7
$\begingroup$

Water based thrusters have been proposed (and possibly tested by now) for use in satellites and other in-space vehicles - see this NASA article. The idea is to perform electrolysis on the water to separate the oxygen and hydrogen into two bladders, then pumping them into a combustion chamber.

For some quick guesstimation math, the density of $H_2O=1 g/cm^3$; density of $H_2=0.07g/cm^3$; density of $O_2=1.14g/cm^3$. Volume needed for 1 g total of propellant is $29.45cm^3$ for $2H_2+O_2$ and $2cm^3$ for $2H_2O$ (take the inverse of each density to get volume per gram, multiply by 1 gram). So storing water as a propellant requires roughly 15 times less volume than an equivalent mass of separated hydrogen and oxygen (not including differences in equipment needed, just the propellants).

My question is this: could water be used as a propellant with an electrolysis engine in a 1st or 2nd stage rocket engine to launch from Earth?

$\endgroup$
6
  • 1
    $\begingroup$ The density of water is 1g/cm^3, not 2. $\endgroup$ – Russell Borogove Feb 26 at 21:58
  • 1
    $\begingroup$ Cool, I didn't know about that! I've shared your linked article with my social media. Thanks. $\endgroup$ – Greg Feb 26 at 22:07
  • $\begingroup$ @RussellBorogove you're of course correct, and density does not change with increased portions... I should have been talking volume instead of density. $\endgroup$ – Engineer_Chris Feb 26 at 22:18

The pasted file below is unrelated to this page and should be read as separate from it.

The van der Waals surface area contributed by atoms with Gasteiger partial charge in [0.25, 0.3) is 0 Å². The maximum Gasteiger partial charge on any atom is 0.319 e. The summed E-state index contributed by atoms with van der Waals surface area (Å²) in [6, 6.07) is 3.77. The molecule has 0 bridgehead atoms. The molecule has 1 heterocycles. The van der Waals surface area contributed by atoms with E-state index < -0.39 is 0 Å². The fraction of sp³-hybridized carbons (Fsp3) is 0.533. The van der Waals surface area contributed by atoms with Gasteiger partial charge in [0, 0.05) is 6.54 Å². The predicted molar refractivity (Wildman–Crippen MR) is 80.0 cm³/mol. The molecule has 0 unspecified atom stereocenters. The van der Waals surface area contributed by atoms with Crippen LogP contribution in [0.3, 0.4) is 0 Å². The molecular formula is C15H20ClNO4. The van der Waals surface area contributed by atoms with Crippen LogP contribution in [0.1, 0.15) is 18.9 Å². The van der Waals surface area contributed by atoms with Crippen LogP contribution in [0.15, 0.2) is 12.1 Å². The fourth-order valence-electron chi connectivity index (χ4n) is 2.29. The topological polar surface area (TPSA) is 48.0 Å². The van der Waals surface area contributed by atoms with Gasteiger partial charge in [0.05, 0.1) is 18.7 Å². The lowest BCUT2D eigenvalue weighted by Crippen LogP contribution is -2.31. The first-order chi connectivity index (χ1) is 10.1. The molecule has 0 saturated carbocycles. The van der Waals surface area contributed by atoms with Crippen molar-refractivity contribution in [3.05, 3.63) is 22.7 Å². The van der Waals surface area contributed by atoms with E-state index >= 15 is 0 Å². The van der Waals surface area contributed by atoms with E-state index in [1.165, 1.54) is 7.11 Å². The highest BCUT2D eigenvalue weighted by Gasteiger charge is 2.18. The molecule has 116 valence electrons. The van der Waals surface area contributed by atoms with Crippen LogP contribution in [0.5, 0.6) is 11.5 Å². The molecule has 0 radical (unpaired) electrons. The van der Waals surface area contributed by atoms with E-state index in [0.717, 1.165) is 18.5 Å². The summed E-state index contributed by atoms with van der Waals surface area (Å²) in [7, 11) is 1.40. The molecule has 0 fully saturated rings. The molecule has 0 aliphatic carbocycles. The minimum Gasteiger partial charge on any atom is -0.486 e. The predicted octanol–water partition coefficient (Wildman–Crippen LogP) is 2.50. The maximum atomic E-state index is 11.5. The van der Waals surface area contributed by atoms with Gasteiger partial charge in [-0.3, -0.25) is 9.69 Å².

• $\begingroup$ @RussellBorogove Just updated my calculations to match the correction, thank you. Let me know if this is wrong. $\endgroup$ – Engineer_Chris Feb 26 at 22:30
  • 1
    $\begingroup$ Where does the energy (or power) for the electrolysis come from? $\endgroup$ – Jens Feb 28 at 16:07
6
$\begingroup$

Let's run some numbers: A single Raptor engine consumes about $140 \frac{kg}{s}$ of methane, which is burnt in an oxidizer rich environment, i.e. the methane is burnt completely. Burning a kilogram of methane releases an energy of $55.5 MJ$. As such, a Raptor engine has a chemical power consumption of $7.77 GW$. That's a couple power plants worth of power.

Now, when you do electrolysis to create oxygen & hydrogen from water, you are expending the same amount of energy in the form of electrical power, as you regain as heat when you burn the two gases within a rocket engine. And, to avoid the necessity of large hydrogen/oxygen tanks on ascent, you need to produce your fuel as quickly as you burn it. That is, you'd need an electrical power source as powerful as a dozen of power plants put together right inside your rocket.

I guess, it should be obvious why this is totally infeasible.

$\endgroup$
2
  • $\begingroup$ Excellent break down. The speed at which electrolysis would need to occur is the part that I was missing. Thank you! $\endgroup$ – Engineer_Chris Feb 28 at 15:47
  • $\begingroup$ That's 6.4x more power than you need to run a time machine. $\endgroup$ – Sam Feb 28 at 23:55
16
$\begingroup$

Electrolysis-based propulsion becomes practical only once you've reached orbit, where you can power the electrolysis with solar panels and where you don't need enormous thrust. Whatever you'd use to power electrolysis for a first stage would be much heavier than conventional chemical propulsion.

$\endgroup$
15
  • 4
    $\begingroup$ @Engineer_Chris A Merlin 1D rocket engine has an effective power output of about 3 GW, and the first stage has 9 of them, for a total exhaust power output beating the Three Gorges Dam. So, no, remote power supply is not viable. $\endgroup$ – Christopher James Huff Feb 26 at 22:03